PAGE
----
Posts Tagged ‘Passover’

Christ, our Passover Lamb

March 30, 2018

1 Corinthians 5--7–8

For Christian believers Holy Week, the last week of Jesus Christ’s life on earth, culminates with the celebration of his resurrection from the dead. During the same time, Jews are preparing for the start of Passover, the 8-day festival which begins this year today at Sundown on Friday, March 30 and ends on the evening of April 7. Passover, also known as Pesach,  commemorates the Jewish exodus from Egypt, as families traditionally gather for a Seder dinner, where they retell the story of the escape from slavery, through the plagues, and to the parting of the Red Sea.

Throughout the Old Testament the reference to the Passover Lamb and other aspects of the Seder and other events appear as “foreshadowing” or as “types” that unfold in the life of Jesus Christ, the Messiah.  Note this reference in 1 Corinthians 5:7-8 (NLT):

Get rid of the old “yeast” by removing this wicked person from among you. Then you will be like a fresh batch of dough made without yeast, which is what you really are. Christ, our Passover Lamb, has been sacrificed for us.So let us celebrate the festival, not with the old bread of wickedness and evil, but with the new bread of sincerity and truth.

This verse also brings to mind a most memorable intersection of Good Friday and the start of Passover which occurred in 1998. At that time as a congregation, our church participated in Holy Communion on Good Friday. Although I had observed and participated in the Lord’s Supper countless times since adolescence when I first learned the significance of what that observance really meant, on that particular occasion, I took communion and observed the elements of Christ’s sacrifice with new eyes. That experience brought to mind Isaiah 53 and 1 Corinthians 5:7, inspiring the following poem which recognizes and personalizes the sacrifice of Jesus Christ on our behalf:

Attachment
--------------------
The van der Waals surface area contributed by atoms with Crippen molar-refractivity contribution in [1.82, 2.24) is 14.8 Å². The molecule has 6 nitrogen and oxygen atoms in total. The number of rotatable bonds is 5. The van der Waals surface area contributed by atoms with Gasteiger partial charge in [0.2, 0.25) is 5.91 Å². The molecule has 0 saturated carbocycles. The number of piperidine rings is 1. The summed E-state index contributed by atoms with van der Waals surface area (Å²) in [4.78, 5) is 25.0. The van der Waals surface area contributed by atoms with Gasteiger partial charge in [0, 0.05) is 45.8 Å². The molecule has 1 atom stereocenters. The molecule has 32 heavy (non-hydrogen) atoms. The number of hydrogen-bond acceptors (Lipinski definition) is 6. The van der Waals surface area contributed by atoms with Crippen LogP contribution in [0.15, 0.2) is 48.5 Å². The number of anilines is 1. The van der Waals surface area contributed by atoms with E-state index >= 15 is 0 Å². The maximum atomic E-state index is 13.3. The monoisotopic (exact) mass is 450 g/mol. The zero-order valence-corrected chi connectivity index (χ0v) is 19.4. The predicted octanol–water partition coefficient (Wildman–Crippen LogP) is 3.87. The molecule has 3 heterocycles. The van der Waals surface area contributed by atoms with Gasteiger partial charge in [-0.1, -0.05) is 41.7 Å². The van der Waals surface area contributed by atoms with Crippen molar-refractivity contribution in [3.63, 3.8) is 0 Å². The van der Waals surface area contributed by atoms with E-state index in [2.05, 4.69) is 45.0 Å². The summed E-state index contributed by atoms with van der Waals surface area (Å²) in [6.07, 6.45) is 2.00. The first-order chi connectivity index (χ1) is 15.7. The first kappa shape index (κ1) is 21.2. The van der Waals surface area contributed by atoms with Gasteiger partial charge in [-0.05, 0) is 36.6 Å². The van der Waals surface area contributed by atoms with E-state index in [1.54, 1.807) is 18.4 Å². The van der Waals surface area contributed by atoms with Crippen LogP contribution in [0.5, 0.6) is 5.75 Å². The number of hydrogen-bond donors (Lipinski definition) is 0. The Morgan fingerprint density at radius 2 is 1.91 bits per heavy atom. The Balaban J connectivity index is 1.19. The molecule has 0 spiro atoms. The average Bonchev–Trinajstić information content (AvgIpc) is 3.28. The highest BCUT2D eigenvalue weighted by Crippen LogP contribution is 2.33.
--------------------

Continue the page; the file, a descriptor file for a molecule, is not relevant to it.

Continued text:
Taking It Personally

Isaiah 53

 

“For indeed Christ, our Passover,

 was sacrificed for us.”

Corinthians 5:7b          

 

Cursed with a curse, He was hung on a tree.

The suffering servant bartered for a price,

Battered and bruised for our iniquity.

Behold the Lamb, unblemished sacrifice,

Offered once, Jesus Christ, our Passover.

Afflicted, stricken, smitten that God should

Freely pour out His mercy, moreover,

Lay on Him the chastisement of our peace.

From His side flowed water and sinless blood,

A new covenant established that we might cease

From dead works by a new and living way.

God’s good pleasure no longer concealed

But memorialized this solemn day.

Man of sorrows, with His stripes we are healed.

By the blood of the Lamb we are made whole,

Quickened, cleansed in spirit, body, and soul.

 

Kent Cole Cooley offers “Jesus Our Passover Lamb” to conclude:

First fruits are first

April 19, 2016

 

1 Corinthians-15-Verse-20

The Verse of the Day for April 19, 2016 makes reference to “firstfruits” as found in 1 Corinthians 15:20-22 (Amplified Bible):

But the fact is that Christ (the Messiah) has been raised from the dead, and He became the firstfruits of those who have fallen asleep [in death]. For since [it was] through a man that death [came into the world, it is] also through a Man that the resurrection of the dead [has come]. For just as [because of their union of nature] in Adam all people die, so also [by virtue of their union of nature] shall all in Christ be made alive.

Actually, “Firstfruits” was one of the three feasts established by God for the Children of Israel to observe when they left Egypt for the Promised Land. Passover was instituted on Day 14 of Nisan (the first month), the Feast of the Unleaven Bread was to begin the next day, Nisan15, and the Feast of the First Fruits to begin three days following Passover on Nisan 17. They are referred to as one feast.

Jesus Christ appears as a type, a foreshadowing of events to come, throughout the Old Testament, as in the case of the Passover Lamb. Jesus was recognized as “The Lamb of God that takes away the sins of the world.” Those previous indications are fulfilled in Jesus Christ, whom Paul describes as “our Passover.” Indeed, Jesus died at the very time that the Passover lamb was being sacrificed in the Temple.